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In re Tara Crosby, LLC

United States District Court, E.D. Louisiana

October 31, 2019

IN THE MATTER OF TARA CROSBY, LLC, ET AL.

         SECTION: “M” (4)

          ORDER

          KAREN WELLS ROBY CHIEF UNITED STATES MAGISTRATE JUDGE.

         Before the Court is Claimants' Emergency Motion to Quash Depositions (R. Doc. 149) filed by the Claimants Robert Pitre (“Pitre”) and Joseph Hebert (“Herbert”) seeking an order from this Court quashing the depositions of Robert Pitre, Joseph Hebert, and Dr. Todd Cowen unilaterally noticed for Friday, October 4, 2019. This motion is opposed. R. Doc. 156. This motion was originally set for submission on October 16, 2019, but Claimants sought expedited consideration of the issues. R. Doc. 150. The Court granted that Claimants' Motion to Expedite (R. Doc. 150) and held oral argument on October 3, 2019, at 10:30 a.m. via telephonic conference call. R. Doc. 158.

         I. Background

         Petitioners Tara Crosby, L.L.C. and Crosby Tugs, L.L.C. (collectively “Crosby”), filed this instant action on May 31, 2017, in the United States District Court pursuant to Rule 9(h) of the Federal Rules of Civil Procedure following an offshore naval incident. R. Doc. 1. The incident occurred on May 29, 2017, when the M/V Crosby Commander encountered severe weather and sank in the Eugene Island Block 159, approximately thirty (30) nautical miles off the coast of Louisiana. R. Doc. 1, p. 3. Claimants Robert Pitre (“Pitre”) and Joseph Hebert (“Herbert”) do not dispute suffering injury when the M/V Commander sunk but allege that severe weather was not the sole cause of injuries as Petitioners knew about the conditions and the size of the load the vessel was pulling, and knowingly and negligently sent them into harm's way anyway. R. Doc. 11, p. 8.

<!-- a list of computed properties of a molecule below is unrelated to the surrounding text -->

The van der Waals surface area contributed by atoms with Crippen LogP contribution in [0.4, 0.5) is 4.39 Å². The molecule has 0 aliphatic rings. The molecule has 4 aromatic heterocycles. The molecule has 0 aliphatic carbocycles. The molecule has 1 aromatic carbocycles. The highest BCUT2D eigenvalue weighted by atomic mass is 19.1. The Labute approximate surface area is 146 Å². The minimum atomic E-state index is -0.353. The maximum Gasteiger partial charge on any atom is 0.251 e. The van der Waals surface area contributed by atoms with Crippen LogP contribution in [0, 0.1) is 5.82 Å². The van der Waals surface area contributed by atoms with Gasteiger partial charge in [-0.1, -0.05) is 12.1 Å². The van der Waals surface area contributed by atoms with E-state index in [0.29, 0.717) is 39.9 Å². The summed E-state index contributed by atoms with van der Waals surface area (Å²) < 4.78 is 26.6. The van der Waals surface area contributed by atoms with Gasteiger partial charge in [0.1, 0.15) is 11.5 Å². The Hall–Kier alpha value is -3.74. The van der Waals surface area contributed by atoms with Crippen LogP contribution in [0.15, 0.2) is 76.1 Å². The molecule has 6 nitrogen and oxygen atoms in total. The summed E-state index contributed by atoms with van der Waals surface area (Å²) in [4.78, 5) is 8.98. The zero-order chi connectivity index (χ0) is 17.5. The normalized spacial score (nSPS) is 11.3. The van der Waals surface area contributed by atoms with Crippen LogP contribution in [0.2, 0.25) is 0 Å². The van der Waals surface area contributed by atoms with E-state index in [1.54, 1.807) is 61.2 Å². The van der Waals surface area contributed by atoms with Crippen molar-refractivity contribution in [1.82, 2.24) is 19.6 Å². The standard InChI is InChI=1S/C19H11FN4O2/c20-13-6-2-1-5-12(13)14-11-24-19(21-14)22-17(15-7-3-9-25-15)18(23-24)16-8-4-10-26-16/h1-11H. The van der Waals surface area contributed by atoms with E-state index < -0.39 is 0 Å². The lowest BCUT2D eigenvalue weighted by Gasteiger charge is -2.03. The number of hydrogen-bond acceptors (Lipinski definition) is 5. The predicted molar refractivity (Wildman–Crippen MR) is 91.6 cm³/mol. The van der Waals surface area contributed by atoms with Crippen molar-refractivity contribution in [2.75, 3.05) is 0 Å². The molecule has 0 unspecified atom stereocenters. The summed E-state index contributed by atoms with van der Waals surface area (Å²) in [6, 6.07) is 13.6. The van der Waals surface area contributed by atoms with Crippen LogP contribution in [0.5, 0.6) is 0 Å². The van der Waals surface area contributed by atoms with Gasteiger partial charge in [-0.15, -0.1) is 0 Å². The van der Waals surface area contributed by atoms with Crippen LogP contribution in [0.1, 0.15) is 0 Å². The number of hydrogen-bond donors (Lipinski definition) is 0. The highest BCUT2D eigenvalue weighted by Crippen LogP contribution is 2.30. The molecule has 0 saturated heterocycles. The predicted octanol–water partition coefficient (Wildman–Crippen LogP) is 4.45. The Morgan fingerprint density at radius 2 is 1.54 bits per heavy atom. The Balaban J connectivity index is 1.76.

More specifically, Claimants Herbert and Pitre allege that, in the course and scope of their employment as seamen for Crosby, and while attempting to tow an over-loaded barge, the M/V Crosby Commander encountered previously forecasted rough weather with winds speeds reaching sixty-five (65) miles per hour, which combined with the wave heights, caused the M/V Crosby Commander to sink. R. Doc. 11, p. 10-11. While the four-man crew was able to evacuate the vessel and enter the water, Claimant Herbert was thrown from one side of the wheel house to the other sustaining severe back and bodily injuries; Claimant Pitre also sustained injuries to his back, neck, and body. R. Doc. 11, p. 11.